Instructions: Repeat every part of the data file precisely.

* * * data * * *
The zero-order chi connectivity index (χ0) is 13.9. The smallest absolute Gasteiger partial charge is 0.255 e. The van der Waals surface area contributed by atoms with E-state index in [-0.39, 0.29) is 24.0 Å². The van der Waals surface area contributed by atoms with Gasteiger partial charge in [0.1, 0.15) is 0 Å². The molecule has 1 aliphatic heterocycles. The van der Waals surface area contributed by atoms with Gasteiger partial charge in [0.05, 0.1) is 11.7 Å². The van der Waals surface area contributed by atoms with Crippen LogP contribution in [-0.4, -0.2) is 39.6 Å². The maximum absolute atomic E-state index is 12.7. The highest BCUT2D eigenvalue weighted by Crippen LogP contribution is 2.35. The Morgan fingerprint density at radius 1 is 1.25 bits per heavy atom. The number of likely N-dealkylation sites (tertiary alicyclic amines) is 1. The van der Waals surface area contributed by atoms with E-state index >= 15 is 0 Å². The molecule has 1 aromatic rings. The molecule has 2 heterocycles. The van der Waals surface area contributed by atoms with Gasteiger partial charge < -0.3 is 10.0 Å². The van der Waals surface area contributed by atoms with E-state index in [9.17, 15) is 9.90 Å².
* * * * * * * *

The zero-order chi connectivity index (χ0) is 13.9. The smallest absolute Gasteiger partial charge is 0.255 e. The van der Waals surface area contributed by atoms with E-state index in [-0.39, 0.29) is 24.0 Å². The van der Waals surface area contributed by atoms with Gasteiger partial charge in [0.1, 0.15) is 0 Å². The molecule has 1 aliphatic heterocycles. The van der Waals surface area contributed by atoms with Gasteiger partial charge in [0.05, 0.1) is 11.7 Å². The van der Waals surface area contributed by atoms with Crippen LogP contribution in [-0.4, -0.2) is 39.6 Å². The maximum absolute atomic E-state index is 12.7. The highest BCUT2D eigenvalue weighted by Crippen LogP contribution is 2.35. The Morgan fingerprint density at radius 1 is 1.25 bits per heavy atom. The number of likely N-dealkylation sites (tertiary alicyclic amines) is 1. The van der Waals surface area contributed by atoms with E-state index >= 15 is 0 Å². The molecule has 1 aromatic rings. The molecule has 2 heterocycles. The van der Waals surface area contributed by atoms with Gasteiger partial charge < -0.3 is 10.0 Å². The van der Waals surface area contributed by atoms with E-state index in [9.17, 15) is 9.90 Å².